South America is a destination that will make you fall in love with life. The Latino soul is addictive, with music and dance so deeply ingrained at the heart of everything.
After our big trip in Asia, we spent a further 15 months travelling in South America and absolutely loved it. We found it an enthralling destination, with something to capture everything we love when travelling. Most countries are extremely gay friendly, with places like Bogota in Colombia having the largest club we’ve ever been – Theatron, and Sao Paolo Pride attracting over 3 million people making it the largest pride event in the world.
As foodies, we loved the culinary scene of Argentina and in Lima, Peru. For culture, indigenous traditions can be seen everywhere, particularly from the Incas in Bolivia/Peru, as well as the Maipuche Indians in Chile. And finally, for trekking adventures, Patagonia is a must. These are our 10 favourite highlights from South America following our big trip there in 2016/2017.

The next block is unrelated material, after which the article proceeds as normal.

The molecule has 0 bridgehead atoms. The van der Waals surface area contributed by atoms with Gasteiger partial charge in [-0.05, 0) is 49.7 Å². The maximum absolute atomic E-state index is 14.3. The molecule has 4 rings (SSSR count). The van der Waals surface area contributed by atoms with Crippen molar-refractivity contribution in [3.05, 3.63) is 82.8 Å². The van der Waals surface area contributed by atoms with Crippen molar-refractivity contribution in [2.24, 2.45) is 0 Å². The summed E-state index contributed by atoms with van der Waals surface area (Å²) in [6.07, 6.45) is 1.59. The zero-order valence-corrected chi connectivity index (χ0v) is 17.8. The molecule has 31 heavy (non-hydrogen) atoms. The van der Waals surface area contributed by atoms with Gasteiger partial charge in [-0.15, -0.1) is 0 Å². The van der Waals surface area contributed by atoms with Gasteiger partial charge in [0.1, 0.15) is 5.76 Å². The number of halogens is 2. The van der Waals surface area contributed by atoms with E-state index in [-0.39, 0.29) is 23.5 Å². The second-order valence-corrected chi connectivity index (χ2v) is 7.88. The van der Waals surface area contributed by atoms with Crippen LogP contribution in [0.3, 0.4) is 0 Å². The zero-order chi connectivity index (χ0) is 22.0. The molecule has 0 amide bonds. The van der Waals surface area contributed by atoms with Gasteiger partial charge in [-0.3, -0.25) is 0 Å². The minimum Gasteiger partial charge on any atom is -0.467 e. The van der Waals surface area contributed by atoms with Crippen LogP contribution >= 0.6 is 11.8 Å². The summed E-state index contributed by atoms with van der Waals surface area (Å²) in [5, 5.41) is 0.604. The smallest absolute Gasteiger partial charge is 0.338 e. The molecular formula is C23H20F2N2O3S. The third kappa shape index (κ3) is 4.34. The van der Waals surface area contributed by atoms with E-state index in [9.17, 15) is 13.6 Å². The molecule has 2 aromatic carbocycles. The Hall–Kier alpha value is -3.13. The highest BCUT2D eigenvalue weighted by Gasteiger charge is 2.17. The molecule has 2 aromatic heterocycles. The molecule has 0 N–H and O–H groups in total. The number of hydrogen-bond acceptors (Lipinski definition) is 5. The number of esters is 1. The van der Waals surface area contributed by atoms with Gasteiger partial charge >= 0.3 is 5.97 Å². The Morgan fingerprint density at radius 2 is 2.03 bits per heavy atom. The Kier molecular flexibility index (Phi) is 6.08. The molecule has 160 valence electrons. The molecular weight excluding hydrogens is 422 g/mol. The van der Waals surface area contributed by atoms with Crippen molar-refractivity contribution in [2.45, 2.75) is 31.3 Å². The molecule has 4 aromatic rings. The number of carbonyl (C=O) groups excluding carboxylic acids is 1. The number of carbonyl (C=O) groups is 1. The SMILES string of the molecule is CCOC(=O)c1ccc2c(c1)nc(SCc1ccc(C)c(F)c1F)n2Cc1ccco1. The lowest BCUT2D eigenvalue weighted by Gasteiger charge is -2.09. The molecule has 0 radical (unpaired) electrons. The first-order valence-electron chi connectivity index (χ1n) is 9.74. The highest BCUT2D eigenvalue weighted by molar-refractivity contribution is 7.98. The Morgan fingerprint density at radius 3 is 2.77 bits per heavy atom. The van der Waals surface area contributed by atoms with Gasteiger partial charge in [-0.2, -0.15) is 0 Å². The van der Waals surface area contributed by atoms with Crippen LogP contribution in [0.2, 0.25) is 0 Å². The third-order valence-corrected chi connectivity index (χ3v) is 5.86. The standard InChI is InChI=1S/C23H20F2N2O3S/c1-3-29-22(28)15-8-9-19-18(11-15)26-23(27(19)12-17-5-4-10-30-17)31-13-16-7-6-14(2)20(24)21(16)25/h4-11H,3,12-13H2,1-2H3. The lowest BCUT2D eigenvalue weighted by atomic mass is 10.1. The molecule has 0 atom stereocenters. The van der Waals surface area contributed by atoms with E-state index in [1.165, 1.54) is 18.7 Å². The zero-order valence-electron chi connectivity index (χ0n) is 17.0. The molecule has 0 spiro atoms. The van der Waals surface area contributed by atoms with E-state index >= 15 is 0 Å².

#1 The Galapagos Islands (Ecuador)
The Galapagos are an archipelago of volcanic islands in the middle of the Pacific Ocean, around 600 miles (1,000km) from Ecuador’s coast. This is one of the few places in the world where you can get so close to wildlife. There’s also a rich underwater world to discover – we saw sharks, rays, turtles and many tropical fish each time we went snorkelling.
The islands here also have some very dramatic landscapes, which are crying out for a space in your Instagram gallery. We loved the Galapagos Islands so much, we visited twice during our big South America trip. Check out our video from our trip here:
#2 Trekking the Inca Trail to Machu Picchu (Peru)
For us our Inca Trail to Machu Picchu was a definite highlight of South America. It’s a tough 4 days trek through the Sacred Valley, reaching altitudes of up to 4,215m (13,828 ft).
The Inca Trail is one of the most famous treks in the world. It is 27 miles (44km) long, and was initially part of a highly advanced network of around 40,000 trails built by the Incas to connect the distant corners of their kingdom. It also had religious and ceremonial importance to the Incas as it was part of their route of pilgrimage to Machu Picchu.
The real highlight of course is on the final day when you finally reach Machu Picchu.